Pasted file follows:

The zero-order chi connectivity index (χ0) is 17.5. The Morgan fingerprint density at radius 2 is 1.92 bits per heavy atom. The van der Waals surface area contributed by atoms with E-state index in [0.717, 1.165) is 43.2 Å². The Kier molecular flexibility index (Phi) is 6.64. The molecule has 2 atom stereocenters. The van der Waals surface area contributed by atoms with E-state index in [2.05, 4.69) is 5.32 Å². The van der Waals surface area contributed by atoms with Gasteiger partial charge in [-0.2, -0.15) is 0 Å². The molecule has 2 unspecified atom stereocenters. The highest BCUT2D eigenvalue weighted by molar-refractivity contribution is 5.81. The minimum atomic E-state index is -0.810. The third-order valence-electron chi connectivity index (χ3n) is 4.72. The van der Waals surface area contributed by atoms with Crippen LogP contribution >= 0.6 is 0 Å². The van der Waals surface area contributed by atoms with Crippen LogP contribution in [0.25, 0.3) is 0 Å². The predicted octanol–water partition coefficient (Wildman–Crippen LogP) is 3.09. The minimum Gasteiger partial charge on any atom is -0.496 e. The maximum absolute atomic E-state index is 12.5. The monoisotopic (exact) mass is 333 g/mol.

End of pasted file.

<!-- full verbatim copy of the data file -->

The zero-order chi connectivity index (χ0) is 17.5. The Morgan fingerprint density at radius 2 is 1.92 bits per heavy atom. The van der Waals surface area contributed by atoms with E-state index in [0.717, 1.165) is 43.2 Å². The Kier molecular flexibility index (Phi) is 6.64. The molecule has 2 atom stereocenters. The van der Waals surface area contributed by atoms with E-state index in [2.05, 4.69) is 5.32 Å². The van der Waals surface area contributed by atoms with Gasteiger partial charge in [-0.2, -0.15) is 0 Å². The molecule has 2 unspecified atom stereocenters. The highest BCUT2D eigenvalue weighted by molar-refractivity contribution is 5.81. The minimum atomic E-state index is -0.810. The third-order valence-electron chi connectivity index (χ3n) is 4.72. The van der Waals surface area contributed by atoms with Crippen LogP contribution >= 0.6 is 0 Å². The van der Waals surface area contributed by atoms with Crippen LogP contribution in [0.25, 0.3) is 0 Å². The predicted octanol–water partition coefficient (Wildman–Crippen LogP) is 3.09. The minimum Gasteiger partial charge on any atom is -0.496 e. The maximum absolute atomic E-state index is 12.5. The monoisotopic (exact) mass is 333 g/mol.